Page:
Transnational adoption scholarship is necessarily inter- and multidisciplinary. Winslow usefully pulls together adoption policy and culture as circular: one has great influence on the other. This is especially true in her examination of adoptive parent memoirs, through which white adoptive parents of the 1950s literally rewrote themselves as heroes, redefining a mode of family building that had hitherto been regarded as second class. However, Winslow’s unwill- ingness to incorporate secondary sources from disciplines other than history, where most of the work on transnational adoption culture and policy has been published, is a weakness of this volume.

Despite the book’s title, Winslow devotes very little attention to the discus- sion of transnational adoption within broader immigration debates and some- times fails to connect her detailed histories to the present, or even to immigration policies that were put in place after the historical periods covered in the book. For instance, although Winslow discusses the situation of mixed-race “GI babies” in both South Korea and Vietnam at length, she does not follow through to the passage of the Amerasian Act of 1982 and later laws that allowed people with Cambodian, Laotian, Korean, Thai, or Vietnamese mothers and American fathers entry into the United States, leading to the eventual immigration of tens of thousands of individuals and families. In addition, Winslow’s avoidance of the topic of war sometimes becomes confusing, especially in her chapter-long discussion of child welfare policy in Vietnam in the 1960s and 1970s, where she chooses to focus on the inability of American policy makers to understand the racial dynamics of Vietnam. While Winslow’s observations here are valid, to discuss this period of Vietnam’s history without contextualizing it within the Vietnam War seems shortsighted. And while her focus on volunteerism is productive, it would be even more so if she was able to develop a deeper critique of how the politics of volunteerism, religious and otherwise, have shaped the transnational adoption industry. The Best Possible Immigrants is much more about adoption than about immigration, but on the topic of transnational adop- tion, it is an engaging, well-written, and thoroughly researched study that will be of great interest to scholars of transnational or US domestic adoption and to scholars of Cold War American volunteerism and NGOs.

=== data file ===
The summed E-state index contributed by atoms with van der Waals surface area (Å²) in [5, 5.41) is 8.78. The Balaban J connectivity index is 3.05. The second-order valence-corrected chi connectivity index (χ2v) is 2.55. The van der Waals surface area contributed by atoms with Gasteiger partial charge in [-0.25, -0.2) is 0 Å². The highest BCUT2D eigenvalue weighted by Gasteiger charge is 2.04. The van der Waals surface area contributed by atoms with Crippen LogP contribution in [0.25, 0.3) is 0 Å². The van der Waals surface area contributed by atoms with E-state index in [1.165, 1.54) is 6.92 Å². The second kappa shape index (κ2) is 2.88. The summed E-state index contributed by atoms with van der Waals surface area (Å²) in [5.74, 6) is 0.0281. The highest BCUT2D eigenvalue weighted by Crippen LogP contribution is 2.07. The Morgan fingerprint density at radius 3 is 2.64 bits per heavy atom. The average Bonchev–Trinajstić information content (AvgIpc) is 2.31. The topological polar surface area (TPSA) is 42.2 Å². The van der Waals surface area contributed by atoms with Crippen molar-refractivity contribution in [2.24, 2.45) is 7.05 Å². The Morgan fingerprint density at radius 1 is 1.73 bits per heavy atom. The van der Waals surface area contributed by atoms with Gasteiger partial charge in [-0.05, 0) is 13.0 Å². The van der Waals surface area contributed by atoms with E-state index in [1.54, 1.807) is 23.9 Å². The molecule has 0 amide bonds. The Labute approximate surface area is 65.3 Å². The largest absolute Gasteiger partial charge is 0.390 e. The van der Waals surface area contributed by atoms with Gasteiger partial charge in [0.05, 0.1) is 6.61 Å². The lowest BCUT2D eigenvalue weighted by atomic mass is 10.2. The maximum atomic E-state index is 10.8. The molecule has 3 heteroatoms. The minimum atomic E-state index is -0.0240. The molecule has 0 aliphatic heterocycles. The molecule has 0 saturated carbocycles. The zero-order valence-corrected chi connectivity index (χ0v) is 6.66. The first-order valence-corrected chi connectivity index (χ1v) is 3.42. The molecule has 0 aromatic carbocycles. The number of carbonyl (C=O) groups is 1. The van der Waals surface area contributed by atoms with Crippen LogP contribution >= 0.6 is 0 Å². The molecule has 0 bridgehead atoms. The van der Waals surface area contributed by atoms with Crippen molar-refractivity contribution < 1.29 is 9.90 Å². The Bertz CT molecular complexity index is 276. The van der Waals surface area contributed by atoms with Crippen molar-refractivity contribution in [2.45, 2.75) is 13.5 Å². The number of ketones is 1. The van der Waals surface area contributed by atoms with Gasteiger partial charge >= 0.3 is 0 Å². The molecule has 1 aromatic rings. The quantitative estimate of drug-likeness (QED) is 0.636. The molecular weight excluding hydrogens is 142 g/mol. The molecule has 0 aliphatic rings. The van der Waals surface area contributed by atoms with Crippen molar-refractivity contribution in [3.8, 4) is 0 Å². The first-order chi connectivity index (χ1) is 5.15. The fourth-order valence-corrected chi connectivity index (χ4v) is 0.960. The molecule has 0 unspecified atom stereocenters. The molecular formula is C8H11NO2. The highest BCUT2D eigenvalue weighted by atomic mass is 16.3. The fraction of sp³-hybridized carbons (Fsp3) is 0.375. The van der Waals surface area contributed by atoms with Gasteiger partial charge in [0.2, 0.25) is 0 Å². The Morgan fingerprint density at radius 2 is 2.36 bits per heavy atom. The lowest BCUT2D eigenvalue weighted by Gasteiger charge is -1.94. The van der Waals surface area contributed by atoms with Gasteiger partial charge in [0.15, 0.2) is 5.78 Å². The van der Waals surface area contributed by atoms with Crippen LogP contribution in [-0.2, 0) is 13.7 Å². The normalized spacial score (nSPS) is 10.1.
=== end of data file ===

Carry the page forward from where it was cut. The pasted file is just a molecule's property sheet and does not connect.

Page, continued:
Kim Park Nelson
Minnesota State University at Moorhead

About Rachel Rains Winslowwinslow

Rachel Rains Winslow is Associate Professor of History at Westmont College, Director of Westmont’s Center for Social Entrepreneurship, and Co-Director of Westmont’s Initiative for Public Dialogue. She is the author of The Best Possible Immigrants: International Adoption and the American Family(University of Pennsylvania Press, 2017). Her current research explores the political culture of bureaucracy in the transnational United States throughout the nineteenth and twentieth centuries. Dr. Winslow also serves as a fellow with the Kettering Foundation, working on the intersection between historical deliberation and civic participation as a way to engage students in democracy. Her teaching, research, and community work bring together her interest in U.S. social policy, social change practices, and American political culture.

This post is part of the SHCY Featured Books series, in which SHCY members provide written contributions on various academic topics pertaining to the history of childhood and youth.